The heart of Heidegger’s critique of Western philosophy is that it is fairly well-equipped to deal with the present-to-hand but woefully lacking in resources to comprehend the ready-to-hand, which, by the way, is where all the action is. One could say the present-to-hand is adjectival, while the ready-to-hand is adverbial, and we all know how ambiguous but at the same time vital all those adverbs are. Heidegger is quick to point out that the ready-to-hand is not just using a tool: “The ready-to-hand is not grasped theoretically at all, nor is it itself the sort of thing that circumspection takes proximally as a circumspective theme. The peculiarity of what is proximally ready-to-hand is that, in its readiness-to-hand, it must, as it were, withdraw … in order to be ready-to-hand quite authentically. That with which our everyday dealings proximally dwell with not the tools themselves …. On the contrary, that with which we concern ourselves primarily is the work — that which is to be produced at the time; and this is accordingly ready-to-hand too. The work bears with it that referential totality within which the equipment is gathered.” The ready-to-hand “withdraws” not to some mysterious other world but rather withdraws from any understanding as present-to-hand. A hammer used fluently is transparent. A hiker’s trekking poles (discussed below) are transparent extensions of arms, at least until a compression joint slips and one is suddenly shorter than the other. There is always more to the ready-to-hand than the objective description because it is always already part of a larger functioning whole that is part of a humming, buzzing background of human/nonhuman activity.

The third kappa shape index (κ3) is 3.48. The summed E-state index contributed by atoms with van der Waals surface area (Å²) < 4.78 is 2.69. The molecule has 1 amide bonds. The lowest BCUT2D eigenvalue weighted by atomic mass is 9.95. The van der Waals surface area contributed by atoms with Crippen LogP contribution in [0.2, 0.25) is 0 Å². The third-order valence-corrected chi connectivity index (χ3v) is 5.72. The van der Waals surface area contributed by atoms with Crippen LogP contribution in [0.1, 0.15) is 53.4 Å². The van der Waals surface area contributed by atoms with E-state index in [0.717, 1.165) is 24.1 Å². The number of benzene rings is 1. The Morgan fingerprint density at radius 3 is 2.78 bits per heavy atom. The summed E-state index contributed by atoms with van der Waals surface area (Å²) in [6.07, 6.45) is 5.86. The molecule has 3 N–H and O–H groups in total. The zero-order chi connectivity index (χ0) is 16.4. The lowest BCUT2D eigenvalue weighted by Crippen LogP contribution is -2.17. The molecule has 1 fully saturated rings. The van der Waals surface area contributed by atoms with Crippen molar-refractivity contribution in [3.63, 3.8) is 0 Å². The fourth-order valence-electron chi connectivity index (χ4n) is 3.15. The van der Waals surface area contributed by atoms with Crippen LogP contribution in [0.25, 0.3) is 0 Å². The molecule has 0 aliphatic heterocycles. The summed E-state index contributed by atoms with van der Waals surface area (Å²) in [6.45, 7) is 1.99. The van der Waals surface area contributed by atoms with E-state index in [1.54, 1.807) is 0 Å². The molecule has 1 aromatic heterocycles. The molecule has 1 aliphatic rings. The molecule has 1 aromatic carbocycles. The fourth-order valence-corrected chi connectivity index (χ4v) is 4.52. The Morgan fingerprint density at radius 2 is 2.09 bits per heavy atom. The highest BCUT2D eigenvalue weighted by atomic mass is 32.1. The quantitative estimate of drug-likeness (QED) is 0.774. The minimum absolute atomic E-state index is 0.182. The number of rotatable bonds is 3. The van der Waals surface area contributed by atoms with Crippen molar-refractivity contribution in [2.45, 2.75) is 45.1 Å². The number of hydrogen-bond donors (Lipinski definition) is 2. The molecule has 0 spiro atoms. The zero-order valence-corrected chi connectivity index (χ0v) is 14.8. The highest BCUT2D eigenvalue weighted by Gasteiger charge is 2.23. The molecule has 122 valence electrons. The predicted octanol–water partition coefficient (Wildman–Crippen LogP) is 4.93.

Perhaps we are now ready to understand better what Thoreau was actually doing and perhaps what we are trying to do when we sometimes think of living deliberately. In his tool analysis, Heidegger articulates a series of terms to explain when a tool is not ready-to-hand. It may be broken, not quite the right tool, or obstinately getting in the way. His point is that at any given moment, the fluid withdrawn nature of hammering ready-to-hand can breakdown so the hammerer must stop and regard the tool not as part of a functioning system but rather as a part, in this case a recalcitrant part. Such moments demand a stepping back to plot possible solutions and then act on those plans. In other words, the broken tool brings about the moment of deliberation. Breakdown brings about the need to plan rather than smoothly acting. Even though Walden is about life in the woods and includes his building a house, there is little actual description in that process in the book. Nevertheless, given some of the details, we can infer some tool relationships. He borrowed an axe and set out to cut the timber necessary to frame his house. He came to know trees through extended tool interaction. He was absorbed in the ready-to-hand. While chopping, he sings: